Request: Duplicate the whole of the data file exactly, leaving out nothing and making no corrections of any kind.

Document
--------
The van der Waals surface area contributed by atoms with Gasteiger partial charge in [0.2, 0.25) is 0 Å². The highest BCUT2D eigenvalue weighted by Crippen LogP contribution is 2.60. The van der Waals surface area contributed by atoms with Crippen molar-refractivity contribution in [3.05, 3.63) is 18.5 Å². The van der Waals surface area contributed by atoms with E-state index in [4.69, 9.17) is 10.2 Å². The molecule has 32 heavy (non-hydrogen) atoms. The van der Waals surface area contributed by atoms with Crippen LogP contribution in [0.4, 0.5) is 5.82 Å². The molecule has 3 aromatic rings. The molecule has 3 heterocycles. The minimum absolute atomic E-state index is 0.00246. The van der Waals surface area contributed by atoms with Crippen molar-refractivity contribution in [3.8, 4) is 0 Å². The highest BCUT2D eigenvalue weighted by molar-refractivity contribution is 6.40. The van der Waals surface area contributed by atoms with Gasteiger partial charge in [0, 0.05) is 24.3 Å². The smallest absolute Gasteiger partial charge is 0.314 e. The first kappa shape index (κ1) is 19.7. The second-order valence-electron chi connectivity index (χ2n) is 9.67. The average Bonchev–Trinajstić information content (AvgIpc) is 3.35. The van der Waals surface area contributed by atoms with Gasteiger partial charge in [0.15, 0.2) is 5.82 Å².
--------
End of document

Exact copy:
The van der Waals surface area contributed by atoms with Gasteiger partial charge in [0.2, 0.25) is 0 Å². The highest BCUT2D eigenvalue weighted by Crippen LogP contribution is 2.60. The van der Waals surface area contributed by atoms with Crippen molar-refractivity contribution in [3.05, 3.63) is 18.5 Å². The van der Waals surface area contributed by atoms with E-state index in [4.69, 9.17) is 10.2 Å². The molecule has 32 heavy (non-hydrogen) atoms. The van der Waals surface area contributed by atoms with Crippen LogP contribution in [0.4, 0.5) is 5.82 Å². The molecule has 3 aromatic rings. The molecule has 3 heterocycles. The minimum absolute atomic E-state index is 0.00246. The van der Waals surface area contributed by atoms with Crippen molar-refractivity contribution in [3.8, 4) is 0 Å². The highest BCUT2D eigenvalue weighted by molar-refractivity contribution is 6.40. The van der Waals surface area contributed by atoms with Gasteiger partial charge in [0, 0.05) is 24.3 Å². The smallest absolute Gasteiger partial charge is 0.314 e. The first kappa shape index (κ1) is 19.7. The second-order valence-electron chi connectivity index (χ2n) is 9.67. The average Bonchev–Trinajstić information content (AvgIpc) is 3.35. The van der Waals surface area contributed by atoms with Gasteiger partial charge in [0.15, 0.2) is 5.82 Å².